By now the jibes about the initials had begun - and most of them were heard first in the showrooms of the competition. Pelletier tried to write away the problem. "Competitors have said some very cutting things", he noted in one leaflet, "that is, they were intended to be cutting ... oh, they were awfully peevish.... We understood that and so laughed over their lame jokes more heartily than they did themselves. The intended victim can always laugh at a joke that misses the mark." Perhaps ... but LeRoy didn't sound very convincing.
Quarreling over Studebaker
Metzger Motor Car Company
It was essentially an E-M-F, it was even called a "30," but there was one departure of note. As Len Shaw would write in the Cycle and Automobile Trade Journal, "The four cylinders are cast together, but in this instance the en bloc principle has been carried to an extreme that gives the powerplant a distinctiveness while the most grueling tests have demonstrated the correctness of the theory and its application." The main casting included the cylinders, the upper half of the crankcase, intake and exhaust manifolds, the inner half of the gear housing, the upper half of the bearing beds-and for 1911 the magneto and pump supports would be added as well. In addition, the stroke was a quarter of an inch longer, the wheelbase was set at 110 inches, its price was tagged a hundred dollars more-but other than that one could read the E-M-F 30 specs and learn everything there was to know about the Everitt 30.
"The Car for You" and "A Car with a Rich and Rare Heritage," the ads ballyhooed - obviously Everitt and Metzger could have used the services of LeRoy Pelletier - and in a calculated dig at the motorcar which still bore their initials, it was noted that the "Everitt '30' motor contains 150 fewer parts than its closest competitor! Think of it-150 less parts!" Advertising also backdated William Kelly's maiden horseless carriage venture to 1891 and described it as "one of the first practical cars ever built." Pelletier would never have allowed such nonsense.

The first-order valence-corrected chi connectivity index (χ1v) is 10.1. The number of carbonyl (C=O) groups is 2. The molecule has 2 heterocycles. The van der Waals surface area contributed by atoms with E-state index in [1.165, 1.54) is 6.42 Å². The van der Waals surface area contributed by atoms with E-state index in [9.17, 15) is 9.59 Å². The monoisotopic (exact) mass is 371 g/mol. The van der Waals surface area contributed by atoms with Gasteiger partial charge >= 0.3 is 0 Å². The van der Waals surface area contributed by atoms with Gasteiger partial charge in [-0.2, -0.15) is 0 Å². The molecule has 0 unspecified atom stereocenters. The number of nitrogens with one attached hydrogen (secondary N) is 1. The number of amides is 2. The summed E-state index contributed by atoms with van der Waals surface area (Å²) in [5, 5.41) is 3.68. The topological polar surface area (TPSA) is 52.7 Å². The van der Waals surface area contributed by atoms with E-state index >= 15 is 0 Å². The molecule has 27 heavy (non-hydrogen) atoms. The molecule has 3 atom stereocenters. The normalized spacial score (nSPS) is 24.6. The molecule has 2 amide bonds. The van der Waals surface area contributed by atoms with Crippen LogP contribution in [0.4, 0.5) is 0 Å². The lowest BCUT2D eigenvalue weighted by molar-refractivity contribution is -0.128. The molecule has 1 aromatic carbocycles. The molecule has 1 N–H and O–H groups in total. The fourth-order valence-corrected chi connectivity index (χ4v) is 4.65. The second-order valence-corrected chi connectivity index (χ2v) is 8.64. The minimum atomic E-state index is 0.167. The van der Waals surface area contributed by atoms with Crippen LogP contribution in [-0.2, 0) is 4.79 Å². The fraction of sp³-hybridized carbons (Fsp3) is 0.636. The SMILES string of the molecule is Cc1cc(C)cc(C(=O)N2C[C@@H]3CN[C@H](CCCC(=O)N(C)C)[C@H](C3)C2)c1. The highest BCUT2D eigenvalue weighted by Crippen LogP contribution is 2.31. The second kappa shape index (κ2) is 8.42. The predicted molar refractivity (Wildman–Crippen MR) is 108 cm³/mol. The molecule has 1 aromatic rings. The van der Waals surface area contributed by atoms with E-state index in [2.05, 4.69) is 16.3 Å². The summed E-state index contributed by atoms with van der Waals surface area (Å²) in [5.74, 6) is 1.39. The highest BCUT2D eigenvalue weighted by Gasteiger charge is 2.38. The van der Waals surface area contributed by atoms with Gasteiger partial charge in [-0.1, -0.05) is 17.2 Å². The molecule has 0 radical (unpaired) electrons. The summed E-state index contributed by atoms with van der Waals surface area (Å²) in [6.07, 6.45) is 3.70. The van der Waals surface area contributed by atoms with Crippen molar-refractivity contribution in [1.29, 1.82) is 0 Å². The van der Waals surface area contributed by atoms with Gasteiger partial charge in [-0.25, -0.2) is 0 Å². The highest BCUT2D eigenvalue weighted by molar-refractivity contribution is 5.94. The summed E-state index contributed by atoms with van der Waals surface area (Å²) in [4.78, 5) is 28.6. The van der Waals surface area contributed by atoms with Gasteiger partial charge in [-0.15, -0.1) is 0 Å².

Hewitt Motor Company
For 1912 the Everitt home market looked far more promising, and all attention was focused on it. Presented now were three models: the returning 4-30, dropped in price to $1250; the newish 4-36 on a 115-inch wheelbase at $1500; and the brand-new Six-48 on a 127-inch wheelbase which was a whopping lot of car for $1850. The Everitt fours and the six all shared the 4 by 4.75 bore and stroke dimension with which the marque had been born, and each was simply a bigger or smaller clone of the other. The "All- Chrome-Nickel Steel Car" was one tagline, the "Self-Starting Everitt" was another. (Like Chalmers and Winton and others, Everitt had a fling with a compressed air device which Cadillac would soon render obsolete.) The press was uniformly impressed, and indeed provided catchier phrases of commendation than the Metzger publicity department could come up with. "Idealized the real, and then realized the ideal" was offered by Motor Age. Overall, Barney Everitt and William Metzger were rather pleased with the way things appeared to be moving along.
Bad times at E-M-F
Secondly, Frederick Fish had moved to reorganize E-M-F. He had proposed to merge the two companies, but Flanders resisted. Instead, Flanders became president of the company, but Studebaker men were placed in all of the leading administrative positions, sparking obvious resentment of many of the E-M-F people.
DeLuxe Motor Company
Birth of the Flanders 20